UN General Assembly Concludes Debates on the Global Food and Energy Crisis

Raise Investment in Agriculture or Face Political Unrest, International Community Urged As General Assembly Concludes Debate on Global Food, Energy Crises

21 July 2008: The UN General Assembly

reconvened, on Monday, 21 July, to conclude the plenary meeting on the global

food and energy crisis that began on 18 July 2008. A number of countries,

including Cape Verde and Syria, stressed the interlinkages between the food,

energy and climate challenges.

On the causes of the food crisis, the Congo, Kazakhstan and Syria underlined that

they are multiple. Nicaragua blamed the global economic model, while Libya

highlighted the exacerbating factor of the decline in financial aid directed at

sustainable development. He added that rising energy prices had contributed,

but were not central, to the surge in food prices. The Russian Federation

emphasized the impact of the sharp increase in the subsidized production of

biofuels and export subsidies on the food crisis.

On the means of addressing

the crisis, the Asian-African Legal Consultative Organization, the Congo, Cape Verde, Kazakhstan

and Syria called for

a holistic approach, while the Russian Federation added that the UN should play

a coordination role. On efforts carried out so far to tackle the food crisis,

the Congo mentioned efforts carried out by the UN and partner organizations, but

noted the insufficiency of current food aid levels. Qatar welcomed the support

provided to the Comprehensive Africa Agriculture Development Programme by

various UN agencies and partners.

The Asian-African Legal Consultative

Organization underlined the absence of a reference to fish stocks depletion in

the Comprehensive Framework for Action. On biofuels, the Congo stressed the

need for fairness in the balance between fuel and food crops. Nicaragua

called “inhumane” the planting of crops for biofuels production when hunger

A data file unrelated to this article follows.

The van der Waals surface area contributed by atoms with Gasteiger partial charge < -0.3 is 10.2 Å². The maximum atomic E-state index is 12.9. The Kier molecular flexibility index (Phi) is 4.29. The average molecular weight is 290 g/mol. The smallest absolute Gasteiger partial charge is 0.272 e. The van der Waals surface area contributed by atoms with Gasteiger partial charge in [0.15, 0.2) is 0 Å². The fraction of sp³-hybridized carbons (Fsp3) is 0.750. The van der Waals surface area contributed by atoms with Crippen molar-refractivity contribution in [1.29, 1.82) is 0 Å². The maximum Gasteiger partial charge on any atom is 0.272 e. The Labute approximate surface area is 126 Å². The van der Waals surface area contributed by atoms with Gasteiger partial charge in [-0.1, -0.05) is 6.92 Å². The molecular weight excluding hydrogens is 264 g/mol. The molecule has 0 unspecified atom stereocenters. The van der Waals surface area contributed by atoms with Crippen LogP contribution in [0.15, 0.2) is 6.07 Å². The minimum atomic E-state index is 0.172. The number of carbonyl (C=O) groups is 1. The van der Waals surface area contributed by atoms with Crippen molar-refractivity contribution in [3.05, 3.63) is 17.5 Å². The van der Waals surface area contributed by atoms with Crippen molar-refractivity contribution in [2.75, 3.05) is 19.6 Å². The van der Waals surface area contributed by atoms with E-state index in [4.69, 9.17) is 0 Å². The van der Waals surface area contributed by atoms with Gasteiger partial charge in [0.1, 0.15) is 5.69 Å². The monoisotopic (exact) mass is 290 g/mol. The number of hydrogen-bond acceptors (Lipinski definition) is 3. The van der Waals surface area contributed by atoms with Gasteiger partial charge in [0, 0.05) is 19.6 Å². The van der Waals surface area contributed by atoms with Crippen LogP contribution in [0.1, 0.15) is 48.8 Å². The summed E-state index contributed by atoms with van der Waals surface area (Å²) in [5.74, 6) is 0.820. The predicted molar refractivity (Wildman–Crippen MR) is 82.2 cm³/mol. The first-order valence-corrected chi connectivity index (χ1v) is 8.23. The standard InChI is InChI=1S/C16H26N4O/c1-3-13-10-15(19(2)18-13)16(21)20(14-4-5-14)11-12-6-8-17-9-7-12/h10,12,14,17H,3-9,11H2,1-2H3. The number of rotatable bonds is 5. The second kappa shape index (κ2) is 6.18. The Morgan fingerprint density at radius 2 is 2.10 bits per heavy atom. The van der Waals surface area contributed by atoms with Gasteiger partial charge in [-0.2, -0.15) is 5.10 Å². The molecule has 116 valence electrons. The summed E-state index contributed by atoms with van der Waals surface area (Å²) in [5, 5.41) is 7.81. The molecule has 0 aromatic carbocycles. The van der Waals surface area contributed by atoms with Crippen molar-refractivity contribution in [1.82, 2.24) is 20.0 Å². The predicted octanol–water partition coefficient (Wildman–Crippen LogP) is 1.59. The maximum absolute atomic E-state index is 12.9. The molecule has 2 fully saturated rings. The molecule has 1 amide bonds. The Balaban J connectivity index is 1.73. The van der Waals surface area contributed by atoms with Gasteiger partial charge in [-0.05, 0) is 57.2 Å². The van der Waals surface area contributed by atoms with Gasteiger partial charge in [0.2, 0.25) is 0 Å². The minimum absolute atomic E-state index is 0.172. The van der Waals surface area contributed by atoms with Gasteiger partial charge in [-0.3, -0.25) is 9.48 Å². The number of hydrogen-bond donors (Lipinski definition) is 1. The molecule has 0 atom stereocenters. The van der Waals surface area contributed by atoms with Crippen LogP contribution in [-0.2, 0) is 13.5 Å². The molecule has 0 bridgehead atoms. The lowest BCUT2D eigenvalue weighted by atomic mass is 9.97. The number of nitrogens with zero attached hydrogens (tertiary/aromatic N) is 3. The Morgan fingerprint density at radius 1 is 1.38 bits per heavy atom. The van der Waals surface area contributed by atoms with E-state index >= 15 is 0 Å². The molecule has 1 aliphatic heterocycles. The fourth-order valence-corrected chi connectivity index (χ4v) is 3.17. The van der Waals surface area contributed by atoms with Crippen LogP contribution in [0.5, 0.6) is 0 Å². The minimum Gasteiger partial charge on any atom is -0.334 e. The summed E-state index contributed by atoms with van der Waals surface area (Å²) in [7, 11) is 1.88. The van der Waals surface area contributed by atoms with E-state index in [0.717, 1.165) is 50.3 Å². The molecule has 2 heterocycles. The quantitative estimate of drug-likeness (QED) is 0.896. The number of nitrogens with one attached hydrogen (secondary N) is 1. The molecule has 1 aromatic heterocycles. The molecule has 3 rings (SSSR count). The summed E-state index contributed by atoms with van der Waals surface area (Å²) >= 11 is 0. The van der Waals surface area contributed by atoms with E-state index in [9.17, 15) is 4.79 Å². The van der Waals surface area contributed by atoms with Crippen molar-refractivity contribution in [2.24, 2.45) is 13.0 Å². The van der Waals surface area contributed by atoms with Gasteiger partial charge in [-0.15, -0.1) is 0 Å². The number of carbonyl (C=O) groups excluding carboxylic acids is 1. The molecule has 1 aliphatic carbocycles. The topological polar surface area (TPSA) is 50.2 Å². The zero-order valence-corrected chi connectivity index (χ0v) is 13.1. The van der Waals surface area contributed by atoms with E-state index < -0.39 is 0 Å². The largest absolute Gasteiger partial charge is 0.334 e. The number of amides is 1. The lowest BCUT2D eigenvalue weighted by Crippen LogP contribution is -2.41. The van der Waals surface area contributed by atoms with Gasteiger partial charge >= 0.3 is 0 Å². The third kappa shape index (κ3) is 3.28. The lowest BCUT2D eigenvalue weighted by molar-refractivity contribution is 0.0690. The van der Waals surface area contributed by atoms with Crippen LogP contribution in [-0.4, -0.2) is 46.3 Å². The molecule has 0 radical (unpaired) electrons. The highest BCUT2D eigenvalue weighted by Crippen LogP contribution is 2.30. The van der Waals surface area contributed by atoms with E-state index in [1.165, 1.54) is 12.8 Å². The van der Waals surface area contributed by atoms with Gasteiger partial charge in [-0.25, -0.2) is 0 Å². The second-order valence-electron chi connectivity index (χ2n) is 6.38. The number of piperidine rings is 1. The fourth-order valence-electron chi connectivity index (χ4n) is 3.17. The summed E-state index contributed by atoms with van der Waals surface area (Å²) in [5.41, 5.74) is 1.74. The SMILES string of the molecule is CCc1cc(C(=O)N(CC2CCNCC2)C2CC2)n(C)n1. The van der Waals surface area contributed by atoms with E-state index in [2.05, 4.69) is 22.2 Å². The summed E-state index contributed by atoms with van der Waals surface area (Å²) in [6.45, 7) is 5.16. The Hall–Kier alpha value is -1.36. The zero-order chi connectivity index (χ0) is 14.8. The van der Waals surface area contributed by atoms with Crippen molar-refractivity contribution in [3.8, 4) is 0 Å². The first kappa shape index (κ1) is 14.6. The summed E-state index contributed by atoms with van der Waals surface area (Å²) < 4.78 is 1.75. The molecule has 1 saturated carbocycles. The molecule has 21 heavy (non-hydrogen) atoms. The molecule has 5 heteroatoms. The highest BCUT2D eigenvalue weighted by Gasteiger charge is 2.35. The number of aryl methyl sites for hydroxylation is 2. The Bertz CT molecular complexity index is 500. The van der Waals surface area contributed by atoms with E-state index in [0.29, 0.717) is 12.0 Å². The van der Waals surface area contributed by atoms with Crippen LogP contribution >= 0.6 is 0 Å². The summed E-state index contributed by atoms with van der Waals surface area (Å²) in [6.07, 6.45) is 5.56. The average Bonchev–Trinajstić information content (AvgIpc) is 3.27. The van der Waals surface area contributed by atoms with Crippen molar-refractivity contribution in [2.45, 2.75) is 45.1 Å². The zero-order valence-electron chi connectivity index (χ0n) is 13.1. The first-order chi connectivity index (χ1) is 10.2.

exists. Kazakhstan and the Russian Federation stated that biofuels production

was one of the causes of the food crisis. Noting that bioenergy could be

produced from non-food fibers, the Asian-African Legal Consultative

Organization urged reviewing the use of food crops to that end. Most speakers outlined

necessary steps to tackle the food crisis.

The Asian-African Legal

Consultative Organization, Cape Verde and Kazakhstan emphasized the importance of strengthening

political will. The Congo called for supporting the World Food Programme

and reforming the World Bank and International Monetary Fund's loan

requirements. Cape Verde called for: guaranteeing direct investment in

developing-world agricultural sectors; successfully concluding the Doha Round;

eliminating the external debt of poor countries; and reforming the global

financial architecture. Libya and Cape Verde highlighted the need of developing

countries for technology transfer and investment in infrastructure. Costa Rica

said the food and energy crises require innovative steps marked by solidarity

from the international community and, with Libya, urged a focus on increasing

global agricultural productivity. Nicaragua stressed the need for: adopting

structural measures; strengthening existing agricultural programmes; and

changing unsustainable consumption patterns in the North.

On financial

resources, Costa Rica and Cape Verde called for an increase in official

development assistance. Syria stated that resources for implementation of the

Comprehensive Framework for Action should be separate from official development

assistance, which was earmarked for activities related to the Millennium

Development Goals.

On the energy crisis, the Russian Federation said the

answers should include shared responsibility by consumers and producers, the

responsibility of transit countries, and the establishment of partnerships

among all stakeholders. He also supported the development of nuclear energy as

the main alternative energy source. [UN press release, 21 July